The Precision of Mass Measurements Required for Robust Atmospheric Characterization of Transiting Exoplanets

Natasha E. Batalha, Taylor Lewis, Jonathan J. Fortney, Natalie M. Batalha, Eliza Kempton, Nikole K. Lewis, Michael R. Line

Research output: Contribution to journalArticle

Abstract

Two of Transiting Exoplanet Survey Satellite's major science goals are to measure masses for 50 planets smaller than 4 Earth radii and to discover high-quality targets for atmospheric characterization efforts. It is important that these two goals are linked by quantifying what precision of mass constraint is required to yield robust atmospheric properties of planets. Here, we address this by conducting retrievals on simulated James Webb Space Telescope transmission spectra under various assumptions for the degree of uncertainty in the planets mass for a representative population of seven planets ranging from terrestrials to warm Neptunes to hot Jupiters. Only for the cloud-free, low-metallicity gas giants are we able to infer exoplanet mass from transmission spectroscopy alone, to ∼10% accuracy. For low-metallicity cases (<4× solar) we are able to accurately constrain atmospheric properties without prior knowledge of the planet's mass. For all other cases (including terrestrial-like planets), atmospheric properties can only be inferred with a mass precision of better than 50%. At this level, though, the widths of the posterior distributions of the atmospheric properties are dominated by the uncertainties in mass. With a precision of 20%, the widths of the posterior distributions are dominated by the spectroscopic data quality. Therefore, as a rule of thumb, we recommend a 50% mass precision for initial atmospheric characterization and a 20% mass precision for more detailed atmospheric analyses.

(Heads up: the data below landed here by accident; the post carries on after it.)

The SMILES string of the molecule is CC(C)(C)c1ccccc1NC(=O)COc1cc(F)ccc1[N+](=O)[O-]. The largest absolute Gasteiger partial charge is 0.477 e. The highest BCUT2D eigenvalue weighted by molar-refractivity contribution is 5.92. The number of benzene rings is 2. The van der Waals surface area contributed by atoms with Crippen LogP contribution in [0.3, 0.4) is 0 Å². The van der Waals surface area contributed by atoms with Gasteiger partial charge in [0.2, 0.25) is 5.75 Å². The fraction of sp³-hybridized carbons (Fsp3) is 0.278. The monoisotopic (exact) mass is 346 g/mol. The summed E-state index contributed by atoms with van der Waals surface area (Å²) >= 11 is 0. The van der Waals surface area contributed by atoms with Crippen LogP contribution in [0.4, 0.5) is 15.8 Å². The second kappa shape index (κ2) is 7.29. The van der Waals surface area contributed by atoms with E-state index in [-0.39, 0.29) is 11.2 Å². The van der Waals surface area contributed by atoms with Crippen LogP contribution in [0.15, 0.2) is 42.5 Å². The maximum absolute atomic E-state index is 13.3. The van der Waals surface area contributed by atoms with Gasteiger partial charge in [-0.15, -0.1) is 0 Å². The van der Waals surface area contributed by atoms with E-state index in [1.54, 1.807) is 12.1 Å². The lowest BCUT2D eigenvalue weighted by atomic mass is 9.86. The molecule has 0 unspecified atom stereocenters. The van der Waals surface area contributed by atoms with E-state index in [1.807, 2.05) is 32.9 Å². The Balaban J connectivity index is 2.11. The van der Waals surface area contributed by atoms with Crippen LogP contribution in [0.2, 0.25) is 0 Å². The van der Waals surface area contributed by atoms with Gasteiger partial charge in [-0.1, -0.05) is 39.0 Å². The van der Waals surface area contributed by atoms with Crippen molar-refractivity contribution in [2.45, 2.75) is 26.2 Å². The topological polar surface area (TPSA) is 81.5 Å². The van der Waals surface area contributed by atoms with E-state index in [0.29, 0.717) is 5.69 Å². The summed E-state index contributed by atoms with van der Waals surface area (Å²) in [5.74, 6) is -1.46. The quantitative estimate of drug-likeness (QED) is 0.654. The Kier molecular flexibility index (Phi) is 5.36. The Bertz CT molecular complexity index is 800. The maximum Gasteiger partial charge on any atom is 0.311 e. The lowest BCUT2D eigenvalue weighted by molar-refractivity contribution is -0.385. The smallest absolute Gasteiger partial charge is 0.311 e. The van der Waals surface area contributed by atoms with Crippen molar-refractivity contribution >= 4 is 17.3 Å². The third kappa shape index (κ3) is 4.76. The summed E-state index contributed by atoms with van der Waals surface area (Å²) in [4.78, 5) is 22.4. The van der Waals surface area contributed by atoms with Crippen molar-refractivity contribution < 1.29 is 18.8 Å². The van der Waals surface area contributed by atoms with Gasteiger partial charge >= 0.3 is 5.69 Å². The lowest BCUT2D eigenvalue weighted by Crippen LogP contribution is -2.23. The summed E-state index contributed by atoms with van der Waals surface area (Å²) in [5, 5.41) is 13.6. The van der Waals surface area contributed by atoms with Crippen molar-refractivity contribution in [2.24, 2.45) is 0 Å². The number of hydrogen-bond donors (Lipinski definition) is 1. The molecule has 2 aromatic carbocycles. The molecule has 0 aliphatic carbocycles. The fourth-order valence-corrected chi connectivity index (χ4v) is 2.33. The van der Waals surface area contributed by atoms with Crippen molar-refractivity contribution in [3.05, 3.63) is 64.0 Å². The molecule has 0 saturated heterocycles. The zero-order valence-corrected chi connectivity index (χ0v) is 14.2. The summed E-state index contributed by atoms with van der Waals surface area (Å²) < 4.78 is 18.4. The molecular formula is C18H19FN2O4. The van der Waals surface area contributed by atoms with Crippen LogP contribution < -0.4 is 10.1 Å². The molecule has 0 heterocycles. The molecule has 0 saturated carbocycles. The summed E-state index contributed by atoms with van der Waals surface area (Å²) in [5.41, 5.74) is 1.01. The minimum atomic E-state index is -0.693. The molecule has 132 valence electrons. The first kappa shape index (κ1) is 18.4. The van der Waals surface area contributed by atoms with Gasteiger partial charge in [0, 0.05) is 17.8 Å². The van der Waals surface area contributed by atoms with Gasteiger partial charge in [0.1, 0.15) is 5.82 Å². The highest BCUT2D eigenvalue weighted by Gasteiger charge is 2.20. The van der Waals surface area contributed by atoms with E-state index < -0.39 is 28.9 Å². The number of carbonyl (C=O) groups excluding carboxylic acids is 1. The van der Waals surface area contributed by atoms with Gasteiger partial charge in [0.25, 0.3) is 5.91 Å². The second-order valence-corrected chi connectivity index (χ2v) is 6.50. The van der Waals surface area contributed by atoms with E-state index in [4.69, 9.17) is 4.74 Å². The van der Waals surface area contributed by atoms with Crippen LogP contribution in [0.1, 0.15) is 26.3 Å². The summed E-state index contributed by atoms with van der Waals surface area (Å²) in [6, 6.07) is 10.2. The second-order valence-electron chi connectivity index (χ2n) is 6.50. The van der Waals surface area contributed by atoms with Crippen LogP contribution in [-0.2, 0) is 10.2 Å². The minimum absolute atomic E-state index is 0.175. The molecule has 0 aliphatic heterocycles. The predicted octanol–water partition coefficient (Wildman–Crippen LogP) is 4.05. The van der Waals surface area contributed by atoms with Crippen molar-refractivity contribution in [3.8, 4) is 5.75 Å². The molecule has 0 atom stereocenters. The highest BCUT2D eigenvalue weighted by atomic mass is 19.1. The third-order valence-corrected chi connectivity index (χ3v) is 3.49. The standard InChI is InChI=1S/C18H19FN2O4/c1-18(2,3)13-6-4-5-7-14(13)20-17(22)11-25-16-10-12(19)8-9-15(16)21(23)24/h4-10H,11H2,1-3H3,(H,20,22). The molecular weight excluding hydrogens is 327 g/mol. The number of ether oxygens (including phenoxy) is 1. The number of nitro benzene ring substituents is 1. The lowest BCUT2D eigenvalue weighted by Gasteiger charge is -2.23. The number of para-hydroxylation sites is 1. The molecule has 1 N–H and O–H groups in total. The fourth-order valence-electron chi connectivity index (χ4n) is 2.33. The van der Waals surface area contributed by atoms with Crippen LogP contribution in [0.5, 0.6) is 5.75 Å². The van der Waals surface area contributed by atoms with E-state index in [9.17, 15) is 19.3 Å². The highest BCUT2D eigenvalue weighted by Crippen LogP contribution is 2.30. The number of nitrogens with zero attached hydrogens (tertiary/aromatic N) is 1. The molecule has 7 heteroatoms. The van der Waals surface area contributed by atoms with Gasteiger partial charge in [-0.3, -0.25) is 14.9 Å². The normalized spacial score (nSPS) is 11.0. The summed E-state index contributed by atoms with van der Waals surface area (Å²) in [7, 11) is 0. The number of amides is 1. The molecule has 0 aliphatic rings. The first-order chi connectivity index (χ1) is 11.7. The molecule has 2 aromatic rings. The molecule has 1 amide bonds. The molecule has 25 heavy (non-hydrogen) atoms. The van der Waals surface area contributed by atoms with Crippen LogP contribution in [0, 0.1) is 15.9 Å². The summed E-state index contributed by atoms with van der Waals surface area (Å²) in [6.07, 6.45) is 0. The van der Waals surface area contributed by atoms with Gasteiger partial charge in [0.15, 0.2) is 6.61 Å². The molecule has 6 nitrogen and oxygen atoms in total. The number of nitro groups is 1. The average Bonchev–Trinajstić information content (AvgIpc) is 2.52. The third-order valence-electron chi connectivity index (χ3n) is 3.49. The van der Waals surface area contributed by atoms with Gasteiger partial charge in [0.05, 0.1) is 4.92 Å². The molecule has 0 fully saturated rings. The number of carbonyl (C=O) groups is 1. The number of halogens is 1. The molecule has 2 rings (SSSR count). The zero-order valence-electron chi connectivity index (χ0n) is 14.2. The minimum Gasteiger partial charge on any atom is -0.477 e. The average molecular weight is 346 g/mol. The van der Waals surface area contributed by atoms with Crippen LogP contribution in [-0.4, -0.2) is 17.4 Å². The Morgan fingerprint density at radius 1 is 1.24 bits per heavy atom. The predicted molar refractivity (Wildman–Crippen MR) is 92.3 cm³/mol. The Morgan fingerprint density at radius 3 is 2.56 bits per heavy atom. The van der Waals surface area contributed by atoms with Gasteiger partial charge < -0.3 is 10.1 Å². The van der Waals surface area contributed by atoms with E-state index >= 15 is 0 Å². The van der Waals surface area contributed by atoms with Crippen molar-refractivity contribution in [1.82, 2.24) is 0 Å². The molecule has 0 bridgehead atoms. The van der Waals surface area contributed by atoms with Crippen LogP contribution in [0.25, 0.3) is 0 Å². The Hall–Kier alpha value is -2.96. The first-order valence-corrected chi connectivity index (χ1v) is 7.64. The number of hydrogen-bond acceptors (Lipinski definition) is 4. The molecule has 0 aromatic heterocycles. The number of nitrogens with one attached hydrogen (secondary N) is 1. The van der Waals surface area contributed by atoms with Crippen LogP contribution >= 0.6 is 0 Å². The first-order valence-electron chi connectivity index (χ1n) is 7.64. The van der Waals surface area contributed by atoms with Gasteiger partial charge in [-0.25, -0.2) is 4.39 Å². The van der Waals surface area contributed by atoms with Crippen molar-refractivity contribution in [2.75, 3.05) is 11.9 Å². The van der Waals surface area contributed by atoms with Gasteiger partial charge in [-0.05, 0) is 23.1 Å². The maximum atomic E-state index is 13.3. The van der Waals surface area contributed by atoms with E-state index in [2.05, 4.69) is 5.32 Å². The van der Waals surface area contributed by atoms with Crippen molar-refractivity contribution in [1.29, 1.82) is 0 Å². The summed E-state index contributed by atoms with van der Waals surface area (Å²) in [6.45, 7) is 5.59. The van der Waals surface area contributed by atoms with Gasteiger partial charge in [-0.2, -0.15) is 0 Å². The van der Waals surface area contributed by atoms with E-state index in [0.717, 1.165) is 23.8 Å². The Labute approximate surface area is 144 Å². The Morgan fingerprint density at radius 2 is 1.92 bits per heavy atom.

Original languageEnglish (US)
Article numberL25
JournalAstrophysical Journal Letters
Volume885
Issue number1
DOIs
StatePublished - Nov 1 2019

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ASJC Scopus subject areas

  • Astronomy and Astrophysics
  • Space and Planetary Science

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